Every Style of BBQ Sauce, Explained

Barbecue is a pretty divisive subject. So let’s focus on just one particular instrument in this complex barbecue symphony: the sauce. Different religions don’t just cook their meat differently, they also flavor the meat with different barbecue sauces. So what makes Carolina BBQ sauce different from Texas BBQ sauce different from Memphis style BBQ sauce, different from Kansas city BBQ sauce, different from St. Louis style BBQ sauce, different from white BBQ sauce? I’m glad you asked. Let’s go sauce by sauce.

Carolina BBQ Sauce

There are three styles of BBQ sauce in the Carolinas. South Carolina BBQ sauce has a mustard base. It’s a rich, spicy, and tangy sauce made with yellow mustard that gets slathered on pork. North Carolina has a vinegar-based BBQ sauce. It’s mostly cider vinegar, salt, and red pepper flakes. The pungent flavor cuts through fatty whole hog BBQ. Then there’s Lexington-style BBQ sauce, which is tomato based. It’s similar to the vinegar sauce but with ketchup and brown sugar added and goes great on pulled pork.

Texas Style BBQ Sauce

Texas does BBQ a little differently. Most states use pork for the barbecue. Texas is all about beef. There are four or five regional styles of BBQ within Texas, but the one most people think of is from central Texas with its signature dish, smoked brisket. In Texas, you won’t find sauce slathered on the smoked meats but rather on the side and used sparingly. There may be sauce made of drippings and Worcestershire. Aside from that, Texas BBQ sauce is usually tomato based with a little bit of sweetness from brown sugar, molasses, or honey.

best bbq sauce

Best BBQ Sauce

If you’re just looking for the best BBQ sauce to buy at the grocery store, we’ve got you covered. Check out the nine best BBQ sauce brands we’ve tasted.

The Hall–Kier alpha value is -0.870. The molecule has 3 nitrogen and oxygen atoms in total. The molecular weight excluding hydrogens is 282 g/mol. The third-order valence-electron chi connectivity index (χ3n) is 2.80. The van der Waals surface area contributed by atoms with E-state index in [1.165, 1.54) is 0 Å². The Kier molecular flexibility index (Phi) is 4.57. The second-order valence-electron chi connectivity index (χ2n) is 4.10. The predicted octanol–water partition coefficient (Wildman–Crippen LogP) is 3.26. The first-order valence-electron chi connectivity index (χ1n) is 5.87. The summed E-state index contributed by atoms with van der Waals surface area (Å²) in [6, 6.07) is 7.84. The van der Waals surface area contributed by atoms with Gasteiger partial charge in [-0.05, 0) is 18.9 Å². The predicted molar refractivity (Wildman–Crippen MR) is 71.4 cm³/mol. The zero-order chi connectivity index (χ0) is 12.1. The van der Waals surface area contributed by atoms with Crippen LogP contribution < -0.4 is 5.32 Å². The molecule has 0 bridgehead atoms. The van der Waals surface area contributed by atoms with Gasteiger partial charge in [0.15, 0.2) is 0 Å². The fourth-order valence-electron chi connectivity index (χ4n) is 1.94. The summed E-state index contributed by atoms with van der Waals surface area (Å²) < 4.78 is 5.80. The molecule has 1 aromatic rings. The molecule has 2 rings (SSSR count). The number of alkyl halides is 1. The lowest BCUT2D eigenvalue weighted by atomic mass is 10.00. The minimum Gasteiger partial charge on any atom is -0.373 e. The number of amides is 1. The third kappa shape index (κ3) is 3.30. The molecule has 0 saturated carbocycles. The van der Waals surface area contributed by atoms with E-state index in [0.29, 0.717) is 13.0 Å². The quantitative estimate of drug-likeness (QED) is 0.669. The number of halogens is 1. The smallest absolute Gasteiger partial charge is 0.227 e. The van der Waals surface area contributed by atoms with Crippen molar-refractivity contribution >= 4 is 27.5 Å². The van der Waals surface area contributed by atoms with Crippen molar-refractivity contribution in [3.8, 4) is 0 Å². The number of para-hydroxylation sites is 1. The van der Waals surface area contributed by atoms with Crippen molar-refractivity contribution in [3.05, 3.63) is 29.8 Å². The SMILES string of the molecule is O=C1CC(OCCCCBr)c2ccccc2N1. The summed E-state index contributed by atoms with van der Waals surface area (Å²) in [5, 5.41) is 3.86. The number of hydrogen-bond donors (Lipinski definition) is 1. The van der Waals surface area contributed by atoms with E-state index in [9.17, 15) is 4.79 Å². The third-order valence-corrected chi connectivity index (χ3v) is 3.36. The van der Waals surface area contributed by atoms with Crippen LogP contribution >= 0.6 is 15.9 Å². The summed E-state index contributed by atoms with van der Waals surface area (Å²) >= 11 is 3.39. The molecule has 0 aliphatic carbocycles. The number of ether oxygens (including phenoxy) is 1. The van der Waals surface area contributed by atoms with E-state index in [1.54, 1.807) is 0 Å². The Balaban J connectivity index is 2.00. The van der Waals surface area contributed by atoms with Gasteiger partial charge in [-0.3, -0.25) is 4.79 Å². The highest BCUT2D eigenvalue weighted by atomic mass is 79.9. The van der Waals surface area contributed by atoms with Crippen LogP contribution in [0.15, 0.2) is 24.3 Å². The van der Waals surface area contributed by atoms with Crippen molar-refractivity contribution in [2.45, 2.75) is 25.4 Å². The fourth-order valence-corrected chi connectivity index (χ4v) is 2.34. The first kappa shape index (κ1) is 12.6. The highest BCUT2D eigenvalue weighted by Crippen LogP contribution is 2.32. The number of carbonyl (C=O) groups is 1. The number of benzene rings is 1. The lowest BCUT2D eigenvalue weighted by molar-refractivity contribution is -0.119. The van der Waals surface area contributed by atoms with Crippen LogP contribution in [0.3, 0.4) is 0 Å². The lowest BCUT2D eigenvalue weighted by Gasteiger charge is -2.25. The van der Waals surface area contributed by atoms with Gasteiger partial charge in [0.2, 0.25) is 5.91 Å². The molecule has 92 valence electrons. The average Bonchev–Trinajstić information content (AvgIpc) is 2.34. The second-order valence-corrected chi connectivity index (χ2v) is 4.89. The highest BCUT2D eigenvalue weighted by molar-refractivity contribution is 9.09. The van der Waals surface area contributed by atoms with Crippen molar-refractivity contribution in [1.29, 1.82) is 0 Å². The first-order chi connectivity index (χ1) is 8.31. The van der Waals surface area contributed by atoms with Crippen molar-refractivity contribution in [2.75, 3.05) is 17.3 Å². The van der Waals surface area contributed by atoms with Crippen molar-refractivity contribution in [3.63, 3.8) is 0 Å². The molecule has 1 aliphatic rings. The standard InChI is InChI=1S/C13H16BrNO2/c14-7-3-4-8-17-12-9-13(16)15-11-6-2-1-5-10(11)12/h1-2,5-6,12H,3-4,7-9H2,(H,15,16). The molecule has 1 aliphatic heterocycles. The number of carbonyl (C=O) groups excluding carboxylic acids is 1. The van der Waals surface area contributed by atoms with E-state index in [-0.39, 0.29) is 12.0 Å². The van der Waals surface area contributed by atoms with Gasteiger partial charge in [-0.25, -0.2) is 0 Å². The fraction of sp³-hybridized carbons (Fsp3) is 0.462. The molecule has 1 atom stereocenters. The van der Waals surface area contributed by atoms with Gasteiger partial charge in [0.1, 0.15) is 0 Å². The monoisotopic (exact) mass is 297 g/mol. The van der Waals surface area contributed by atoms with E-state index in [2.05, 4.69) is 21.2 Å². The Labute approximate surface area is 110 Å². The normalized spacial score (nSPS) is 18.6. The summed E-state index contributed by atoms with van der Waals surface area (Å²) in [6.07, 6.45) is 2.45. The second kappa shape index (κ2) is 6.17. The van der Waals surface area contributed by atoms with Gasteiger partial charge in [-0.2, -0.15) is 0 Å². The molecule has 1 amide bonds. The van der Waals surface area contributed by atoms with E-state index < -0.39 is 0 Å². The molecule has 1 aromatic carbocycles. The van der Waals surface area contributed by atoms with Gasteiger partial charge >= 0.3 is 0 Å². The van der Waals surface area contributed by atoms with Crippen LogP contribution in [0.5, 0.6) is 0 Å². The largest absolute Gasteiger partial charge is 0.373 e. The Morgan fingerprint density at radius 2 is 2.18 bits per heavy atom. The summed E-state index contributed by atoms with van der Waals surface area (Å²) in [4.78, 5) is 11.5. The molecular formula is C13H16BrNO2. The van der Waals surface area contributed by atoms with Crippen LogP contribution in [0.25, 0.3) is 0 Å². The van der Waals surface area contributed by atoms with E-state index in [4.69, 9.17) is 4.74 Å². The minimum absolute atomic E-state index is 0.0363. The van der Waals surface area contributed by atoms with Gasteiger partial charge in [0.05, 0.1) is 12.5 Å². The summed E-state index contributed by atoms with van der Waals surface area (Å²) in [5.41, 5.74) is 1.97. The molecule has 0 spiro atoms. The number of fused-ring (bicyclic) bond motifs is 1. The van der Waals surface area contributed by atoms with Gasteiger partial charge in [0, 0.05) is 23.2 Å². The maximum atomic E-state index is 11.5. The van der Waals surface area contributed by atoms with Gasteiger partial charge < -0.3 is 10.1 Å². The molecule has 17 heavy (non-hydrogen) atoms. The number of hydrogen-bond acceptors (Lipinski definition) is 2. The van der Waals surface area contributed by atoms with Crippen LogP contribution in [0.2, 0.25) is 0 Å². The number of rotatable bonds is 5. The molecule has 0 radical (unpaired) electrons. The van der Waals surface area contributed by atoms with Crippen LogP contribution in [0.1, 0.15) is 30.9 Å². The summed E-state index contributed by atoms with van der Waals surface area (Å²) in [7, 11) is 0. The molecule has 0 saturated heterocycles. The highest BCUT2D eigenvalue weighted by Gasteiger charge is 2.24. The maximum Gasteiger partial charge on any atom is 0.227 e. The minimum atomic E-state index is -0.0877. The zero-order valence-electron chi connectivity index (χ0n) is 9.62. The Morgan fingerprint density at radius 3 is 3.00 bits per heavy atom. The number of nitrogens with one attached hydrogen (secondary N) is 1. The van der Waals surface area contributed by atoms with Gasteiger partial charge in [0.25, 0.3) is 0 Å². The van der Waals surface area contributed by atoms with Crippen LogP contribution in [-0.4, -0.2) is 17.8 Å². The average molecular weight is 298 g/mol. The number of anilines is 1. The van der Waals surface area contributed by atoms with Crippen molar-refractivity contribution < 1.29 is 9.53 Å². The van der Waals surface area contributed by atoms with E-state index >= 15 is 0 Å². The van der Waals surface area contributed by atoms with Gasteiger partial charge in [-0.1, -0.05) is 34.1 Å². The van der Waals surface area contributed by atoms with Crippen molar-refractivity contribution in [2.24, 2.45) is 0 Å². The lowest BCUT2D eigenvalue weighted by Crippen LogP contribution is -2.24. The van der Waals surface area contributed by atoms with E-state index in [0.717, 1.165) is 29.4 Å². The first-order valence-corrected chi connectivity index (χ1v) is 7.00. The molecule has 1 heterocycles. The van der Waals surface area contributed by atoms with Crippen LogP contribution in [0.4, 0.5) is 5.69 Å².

Memphis Style BBQ Sauce

Memphis is all about ribs. Most are made with a paprika-heavy, multi-spiced dry rub and finished with a light mopping of sauce. But if you order them “wet” they’ll come absolutely covered with a complex tangy, sweet, and thin sauce made with caramelized sugar and tomato paste that also contains some vinegar and mustard.

Kansas City BBQ Sauce

Kansas City BBQ sauce is much thicker than others. This sweet and tangy sauce has a ketchup or tomato base and usually contains brown sugar or molasses. It’s served on pork ribs and is perfect for those KC-style burnt ends. The high sugar content of the sauce can cut through the fatty char.

St Louis Style BBQ Sauce

St Louis style BBQ sauce is very similar to Kansas City’s tomato and molasses sauce with a little added vinegar and a little less sugar. It’s a slightly spicy, sweet and sour sauce that goes great on pork spare ribs. St Louis style also forgoes any use of liquid smoke, which some sauces will occasionally include.

White BBQ Sauce

Alabama white BBQ sauce may be the most unique style of BBQ sauce out there. Unless someone has a crazy one they invented, but I really don’t want to hear about it. This tangy outlier is a mayo-based sauce. It’s said to have been invented by Bob Gibson in 1925 to serve on his hickory-smoked chicken. 

As you can see, there are many different styles and flavors of BBQ sauce. It’s fun to argue about what true barbecue is, but at the end of the day, it’s all a culmination of history and tradition slathered on meat. They’re both similar and unique, just like our states and stories. So, we shouldn’t argue over what style of BBQ is the best. It’s Texas.

About the Author

Will Morgan

Will Morgan, a freelance contributor to Sporked, is an L.A. based writer, actor, and sketch comedy guy. Originally from Houston, TX, he strongly believes in the superiority of breakfast tacos to breakfast burritos. Will traveled the world as one of those people that did yoyo shows at elementary school assemblies, always making a point to find local and regional foods to explore in whatever place he was, even in rinky-dink towns like Tilsonberg, ON. Will spends his birthdays at Benihana’s. Let him know if can make it.

Thoughts? Questions? Complete disagreement? Leave a comment!

Your thoughts.

Your email address will not be published. Required fields are marked *